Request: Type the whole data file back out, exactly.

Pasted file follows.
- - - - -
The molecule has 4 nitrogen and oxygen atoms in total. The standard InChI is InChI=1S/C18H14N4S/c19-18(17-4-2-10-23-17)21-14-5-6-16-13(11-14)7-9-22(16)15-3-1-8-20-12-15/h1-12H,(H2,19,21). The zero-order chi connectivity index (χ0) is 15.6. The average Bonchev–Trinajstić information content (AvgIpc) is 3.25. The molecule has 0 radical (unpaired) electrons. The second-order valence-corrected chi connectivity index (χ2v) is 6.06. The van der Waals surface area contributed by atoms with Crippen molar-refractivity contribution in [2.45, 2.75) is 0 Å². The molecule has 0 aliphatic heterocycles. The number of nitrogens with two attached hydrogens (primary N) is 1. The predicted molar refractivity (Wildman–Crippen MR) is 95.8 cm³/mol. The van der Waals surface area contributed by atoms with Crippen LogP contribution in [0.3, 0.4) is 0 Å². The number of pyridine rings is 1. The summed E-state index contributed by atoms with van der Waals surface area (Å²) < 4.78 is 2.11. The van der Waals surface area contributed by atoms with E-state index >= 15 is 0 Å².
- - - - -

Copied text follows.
The molecule has 4 nitrogen and oxygen atoms in total. The standard InChI is InChI=1S/C18H14N4S/c19-18(17-4-2-10-23-17)21-14-5-6-16-13(11-14)7-9-22(16)15-3-1-8-20-12-15/h1-12H,(H2,19,21). The zero-order chi connectivity index (χ0) is 15.6. The average Bonchev–Trinajstić information content (AvgIpc) is 3.25. The molecule has 0 radical (unpaired) electrons. The second-order valence-corrected chi connectivity index (χ2v) is 6.06. The van der Waals surface area contributed by atoms with Crippen molar-refractivity contribution in [2.45, 2.75) is 0 Å². The molecule has 0 aliphatic heterocycles. The number of nitrogens with two attached hydrogens (primary N) is 1. The predicted molar refractivity (Wildman–Crippen MR) is 95.8 cm³/mol. The van der Waals surface area contributed by atoms with Crippen LogP contribution in [0.3, 0.4) is 0 Å². The number of pyridine rings is 1. The summed E-state index contributed by atoms with van der Waals surface area (Å²) < 4.78 is 2.11. The van der Waals surface area contributed by atoms with E-state index >= 15 is 0 Å².